While medical care have improved over the last several decades, research says that our collective overall ‘good health’ has actually decreased in the last 25 years. We may be living longer, but are we really healthier?
Hui Zheng, assistant professor of sociology at Ohio State, points the finger at a medical care system throughout the world as part of our collective sickness in a new study.
Zheng and OSU researchers said: “Access to more medicine and medical care doesn’t really improve our subjective health. For example, in the United States, the percentage of Americans reporting very good health decreased from 39 percent to 28 percent from 1982 to 2006.” It is clear to many that modern #medicine has become a sick-care industry, not a wellness industry. Millions are made off of keeping people ill, not truly healing them. This can be witnessed by simply viewing any big pharma commercial, in which a drug is offered often only to relieve symptoms, while offering a host of other side effects that need to be treated with more drugs.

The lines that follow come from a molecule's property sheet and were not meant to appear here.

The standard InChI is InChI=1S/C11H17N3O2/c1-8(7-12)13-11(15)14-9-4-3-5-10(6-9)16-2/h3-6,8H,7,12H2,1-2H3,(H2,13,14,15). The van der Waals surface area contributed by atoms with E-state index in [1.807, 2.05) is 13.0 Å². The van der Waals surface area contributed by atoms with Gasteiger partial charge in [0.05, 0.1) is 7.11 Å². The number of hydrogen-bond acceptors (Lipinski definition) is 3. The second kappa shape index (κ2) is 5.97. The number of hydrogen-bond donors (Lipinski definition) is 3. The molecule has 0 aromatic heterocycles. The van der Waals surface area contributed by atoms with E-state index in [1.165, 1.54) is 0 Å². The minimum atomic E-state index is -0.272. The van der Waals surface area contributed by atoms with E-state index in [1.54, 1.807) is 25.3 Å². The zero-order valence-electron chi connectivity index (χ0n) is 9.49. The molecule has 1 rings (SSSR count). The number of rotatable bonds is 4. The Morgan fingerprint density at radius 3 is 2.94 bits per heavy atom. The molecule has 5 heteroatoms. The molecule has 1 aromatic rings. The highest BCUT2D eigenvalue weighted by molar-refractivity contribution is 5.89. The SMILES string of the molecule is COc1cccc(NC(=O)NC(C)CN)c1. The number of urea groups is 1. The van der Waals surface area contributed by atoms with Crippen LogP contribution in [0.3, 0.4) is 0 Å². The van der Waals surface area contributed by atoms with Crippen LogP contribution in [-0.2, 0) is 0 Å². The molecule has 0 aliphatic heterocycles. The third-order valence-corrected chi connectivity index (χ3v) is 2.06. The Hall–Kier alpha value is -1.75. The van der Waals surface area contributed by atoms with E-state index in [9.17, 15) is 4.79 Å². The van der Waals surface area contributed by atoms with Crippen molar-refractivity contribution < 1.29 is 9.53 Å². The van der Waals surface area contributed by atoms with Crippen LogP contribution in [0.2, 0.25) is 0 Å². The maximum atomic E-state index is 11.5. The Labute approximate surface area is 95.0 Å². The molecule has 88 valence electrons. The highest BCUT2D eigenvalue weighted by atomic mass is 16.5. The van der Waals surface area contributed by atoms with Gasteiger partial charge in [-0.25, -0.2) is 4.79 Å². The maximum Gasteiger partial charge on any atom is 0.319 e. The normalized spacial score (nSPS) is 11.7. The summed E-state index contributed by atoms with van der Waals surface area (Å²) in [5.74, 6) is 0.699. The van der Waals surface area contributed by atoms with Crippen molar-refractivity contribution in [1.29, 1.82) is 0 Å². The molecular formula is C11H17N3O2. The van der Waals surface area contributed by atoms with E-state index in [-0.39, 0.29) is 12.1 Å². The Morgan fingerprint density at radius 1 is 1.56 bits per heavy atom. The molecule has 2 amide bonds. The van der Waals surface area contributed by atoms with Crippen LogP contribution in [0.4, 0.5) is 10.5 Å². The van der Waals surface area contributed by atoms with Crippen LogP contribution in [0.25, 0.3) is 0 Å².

The researchers from OSU simply proved this all-too-obvious fact in the coming July 2015 issue of the journal Social Science Research by using several large multinational datasets to examine changes in how people rated their health between 1981 and 2007 and compared that to medical expansion in 28 countries that are members of the Organization for Economic Co-operation and Development.
Zheng actual used a detailed analysis of the data to find that if we hadn’t expanded medicine into every corner of the world, we would actually be healthier.
More medicine doesn’t lead to citizens feeling better about their health – it actually hurts. What’s missing is nutritional healing education and preventive care. Its totally absent.
The US ranks among the 11 worst wealthy nations for healthcare in terms of “efficient, equity, and outcomes.” It looks like the rest of the world could benefit from more natural health and less medical interference as well.